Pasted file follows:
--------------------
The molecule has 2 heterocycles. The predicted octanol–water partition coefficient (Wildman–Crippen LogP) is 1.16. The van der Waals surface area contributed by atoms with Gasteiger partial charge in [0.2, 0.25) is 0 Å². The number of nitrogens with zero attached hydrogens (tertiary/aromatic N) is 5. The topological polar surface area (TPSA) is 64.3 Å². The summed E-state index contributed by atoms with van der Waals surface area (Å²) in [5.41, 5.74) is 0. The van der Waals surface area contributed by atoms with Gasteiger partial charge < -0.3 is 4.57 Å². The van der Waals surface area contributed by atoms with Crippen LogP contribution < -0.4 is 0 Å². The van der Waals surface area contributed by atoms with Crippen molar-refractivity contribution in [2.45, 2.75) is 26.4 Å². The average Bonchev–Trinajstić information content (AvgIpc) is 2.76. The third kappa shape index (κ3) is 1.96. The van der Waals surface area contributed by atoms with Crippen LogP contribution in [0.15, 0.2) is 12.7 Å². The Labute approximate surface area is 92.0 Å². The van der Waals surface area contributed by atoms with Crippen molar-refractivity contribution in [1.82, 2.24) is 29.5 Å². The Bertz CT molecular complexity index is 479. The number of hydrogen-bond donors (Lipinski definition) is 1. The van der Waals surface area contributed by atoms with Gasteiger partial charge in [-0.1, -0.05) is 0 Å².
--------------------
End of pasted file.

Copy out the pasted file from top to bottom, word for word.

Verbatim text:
The molecule has 2 heterocycles. The predicted octanol–water partition coefficient (Wildman–Crippen LogP) is 1.16. The van der Waals surface area contributed by atoms with Gasteiger partial charge in [0.2, 0.25) is 0 Å². The number of nitrogens with zero attached hydrogens (tertiary/aromatic N) is 5. The topological polar surface area (TPSA) is 64.3 Å². The summed E-state index contributed by atoms with van der Waals surface area (Å²) in [5.41, 5.74) is 0. The van der Waals surface area contributed by atoms with Gasteiger partial charge < -0.3 is 4.57 Å². The van der Waals surface area contributed by atoms with Crippen LogP contribution < -0.4 is 0 Å². The van der Waals surface area contributed by atoms with Crippen molar-refractivity contribution in [2.45, 2.75) is 26.4 Å². The average Bonchev–Trinajstić information content (AvgIpc) is 2.76. The third kappa shape index (κ3) is 1.96. The van der Waals surface area contributed by atoms with Crippen LogP contribution in [0.15, 0.2) is 12.7 Å². The Labute approximate surface area is 92.0 Å². The van der Waals surface area contributed by atoms with Crippen molar-refractivity contribution in [1.82, 2.24) is 29.5 Å². The Bertz CT molecular complexity index is 479. The number of hydrogen-bond donors (Lipinski definition) is 1. The van der Waals surface area contributed by atoms with Gasteiger partial charge in [-0.1, -0.05) is 0 Å².